June 2009 Archives

In my previous posts regarding the 7 Core principles of Open Communications I focused on areas that were specific to platform architecture.
In this post, I want to talk about how you can successfully design, integrate, and maintain your platform so that you are getting the most of your solution.
Wrapping services around your UC platform choice is of great importance to ensuring your implementation is successful. From simple implementation of the core platform to integrating with other line of business applications, its important to have a methodology that is able to be repeated. A successful project starts with up front consulting and provides you, the customer, with the framework of how to proceed with your project.

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As UC enters into a more mature phase in the market, it might seem too late for a Taxonomy that describes all of the various acronyms, vendor positioning, deployment scenarios, and peripheral components that define the overall market. From the many customer meetings I have attended as well as analyst/consultant interactions, I still believe its probably useful to undertake the exercise. Part of what is holding up mass adoption of Unified Communications is that it encompasses a vast array of terminology and technologies that are daunting to many customers. Beyond defining UC, it would be incredibly helpful to give customers a navigation tool that would in effect spell it out in plain terms. Continue Reading...

Today I am happy to have Matt Hartley from our Solutions Engineering Group provide a great guest blog on the topic of UC and Social Networking. Thanks Matt for this informative post.

Social networking has become an Internet phenomenon and it continues to grow.  Web sites like Facebook alone have well over 200 million active users, and of those users, close to 100 million of them log on each day.  Those are staggering numbers and no wonder this type of online community is an advertiser's dream.  As a matter of fact, today many sales professionals use online social networking as a direct way of selling their products and services.  So, from a sales and marketing perspective the customer reach is vast on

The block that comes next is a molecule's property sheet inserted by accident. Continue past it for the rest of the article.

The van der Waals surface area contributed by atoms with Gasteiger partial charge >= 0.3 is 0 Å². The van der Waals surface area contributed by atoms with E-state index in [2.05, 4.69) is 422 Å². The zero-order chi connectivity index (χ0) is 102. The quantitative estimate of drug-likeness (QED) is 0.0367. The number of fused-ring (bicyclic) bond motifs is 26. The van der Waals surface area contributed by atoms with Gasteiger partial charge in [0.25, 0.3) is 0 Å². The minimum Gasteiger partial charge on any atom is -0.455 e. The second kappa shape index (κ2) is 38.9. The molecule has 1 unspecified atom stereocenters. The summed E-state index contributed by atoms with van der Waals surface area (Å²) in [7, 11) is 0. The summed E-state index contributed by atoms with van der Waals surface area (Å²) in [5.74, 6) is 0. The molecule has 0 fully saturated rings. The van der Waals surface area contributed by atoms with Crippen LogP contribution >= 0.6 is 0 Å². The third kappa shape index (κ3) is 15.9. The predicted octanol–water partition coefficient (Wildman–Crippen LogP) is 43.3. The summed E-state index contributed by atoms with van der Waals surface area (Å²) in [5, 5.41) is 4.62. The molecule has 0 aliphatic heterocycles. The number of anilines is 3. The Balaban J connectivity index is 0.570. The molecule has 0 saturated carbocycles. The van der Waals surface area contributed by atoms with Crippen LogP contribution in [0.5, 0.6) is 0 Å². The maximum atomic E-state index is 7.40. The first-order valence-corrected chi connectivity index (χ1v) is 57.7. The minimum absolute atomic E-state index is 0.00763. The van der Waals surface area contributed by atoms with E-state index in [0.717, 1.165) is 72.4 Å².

a social networking site like Facebook. It only makes sense to jump on the band wagon.  Also, many organizations are moving to online social networking as a way to bring their colleagues together.  If you go to LinkedIn, you'll see thousands of company profiles available to be searched.  It's almost like having access to a big corporate directory in the sky, or in technical terms, the cloud. 
And to be honest, that is exactly what it is.  As more and more people get online and join social networks, organizations really have no choice but to follow them.  And in the not so distant future, more and more organizations will adopt online social networking as a way for bringing people together to communicate, to collaborate and to share ideas.  Heck, if the people are already online sharing photos, there is no reason they couldn't spend some time working on productive tasks for their company or organization, especially if they are getting paid.

So, what does this mean for Unified Communications?  Well, in order for organizations to fully adopt social networking one day as a viable
meeting place for getting work done, a couple things have to happen.  One, organizations must feel comfortable with cloud computing.  And we all
know the hesitations there: reliability, availability, and security.  Two, cloud based business services would have to be provided by the social networking site so that work can get done.

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 The other day, we had a rather severe weather event in my area that resulted in a rather lengthy outage of our cable service and in turn no connectivity to my enterprise. Luckily for me, I had a backup plan and was able to reconnect
using my cellular 3G card. It got me to thinking about all of the possible points of failure that can impact us in the enterprise. In a typical enterprise, there are many moving parts that must all work together to provide end users seamless
connectivity and high availability.

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